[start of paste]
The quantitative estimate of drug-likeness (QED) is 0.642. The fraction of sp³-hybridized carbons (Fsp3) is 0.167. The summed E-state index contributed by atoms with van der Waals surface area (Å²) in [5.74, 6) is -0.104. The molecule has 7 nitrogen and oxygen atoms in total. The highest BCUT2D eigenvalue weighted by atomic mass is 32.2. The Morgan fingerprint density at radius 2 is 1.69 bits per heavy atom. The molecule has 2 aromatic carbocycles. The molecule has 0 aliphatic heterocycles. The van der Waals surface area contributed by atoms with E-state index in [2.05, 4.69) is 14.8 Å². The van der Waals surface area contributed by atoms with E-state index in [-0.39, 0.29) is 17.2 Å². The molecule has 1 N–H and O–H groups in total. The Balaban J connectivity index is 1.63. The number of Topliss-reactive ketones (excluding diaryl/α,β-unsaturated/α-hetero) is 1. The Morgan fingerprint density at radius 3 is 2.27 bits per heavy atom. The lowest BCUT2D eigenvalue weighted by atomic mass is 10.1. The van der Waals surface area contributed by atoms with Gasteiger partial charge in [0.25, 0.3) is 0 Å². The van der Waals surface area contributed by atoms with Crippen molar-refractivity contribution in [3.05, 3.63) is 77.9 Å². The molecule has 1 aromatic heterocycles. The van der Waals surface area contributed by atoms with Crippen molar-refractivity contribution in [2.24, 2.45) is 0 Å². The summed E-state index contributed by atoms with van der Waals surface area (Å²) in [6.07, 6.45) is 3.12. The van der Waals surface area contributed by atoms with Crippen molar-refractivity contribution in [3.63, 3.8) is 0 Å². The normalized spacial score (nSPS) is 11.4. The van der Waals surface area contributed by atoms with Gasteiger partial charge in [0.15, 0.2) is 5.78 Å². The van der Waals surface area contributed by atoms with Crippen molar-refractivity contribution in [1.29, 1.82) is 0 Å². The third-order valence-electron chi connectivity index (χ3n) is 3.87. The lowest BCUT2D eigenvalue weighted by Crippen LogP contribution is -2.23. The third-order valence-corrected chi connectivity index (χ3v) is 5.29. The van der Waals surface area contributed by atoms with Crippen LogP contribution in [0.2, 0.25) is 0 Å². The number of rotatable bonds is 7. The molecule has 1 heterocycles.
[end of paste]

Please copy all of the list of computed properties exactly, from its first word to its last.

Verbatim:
The quantitative estimate of drug-likeness (QED) is 0.642. The fraction of sp³-hybridized carbons (Fsp3) is 0.167. The summed E-state index contributed by atoms with van der Waals surface area (Å²) in [5.74, 6) is -0.104. The molecule has 7 nitrogen and oxygen atoms in total. The highest BCUT2D eigenvalue weighted by atomic mass is 32.2. The Morgan fingerprint density at radius 2 is 1.69 bits per heavy atom. The molecule has 2 aromatic carbocycles. The molecule has 0 aliphatic heterocycles. The van der Waals surface area contributed by atoms with E-state index in [2.05, 4.69) is 14.8 Å². The van der Waals surface area contributed by atoms with E-state index in [-0.39, 0.29) is 17.2 Å². The molecule has 1 N–H and O–H groups in total. The Balaban J connectivity index is 1.63. The number of Topliss-reactive ketones (excluding diaryl/α,β-unsaturated/α-hetero) is 1. The Morgan fingerprint density at radius 3 is 2.27 bits per heavy atom. The lowest BCUT2D eigenvalue weighted by atomic mass is 10.1. The van der Waals surface area contributed by atoms with Gasteiger partial charge in [0.25, 0.3) is 0 Å². The van der Waals surface area contributed by atoms with Crippen molar-refractivity contribution in [3.05, 3.63) is 77.9 Å². The molecule has 1 aromatic heterocycles. The van der Waals surface area contributed by atoms with Crippen molar-refractivity contribution in [2.24, 2.45) is 0 Å². The summed E-state index contributed by atoms with van der Waals surface area (Å²) in [6.07, 6.45) is 3.12. The van der Waals surface area contributed by atoms with Crippen molar-refractivity contribution in [3.63, 3.8) is 0 Å². The normalized spacial score (nSPS) is 11.4. The van der Waals surface area contributed by atoms with Gasteiger partial charge in [0.15, 0.2) is 5.78 Å². The van der Waals surface area contributed by atoms with Crippen molar-refractivity contribution in [1.29, 1.82) is 0 Å². The third-order valence-electron chi connectivity index (χ3n) is 3.87. The lowest BCUT2D eigenvalue weighted by Crippen LogP contribution is -2.23. The third-order valence-corrected chi connectivity index (χ3v) is 5.29. The van der Waals surface area contributed by atoms with Crippen LogP contribution in [0.2, 0.25) is 0 Å². The number of rotatable bonds is 7. The molecule has 1 heterocycles.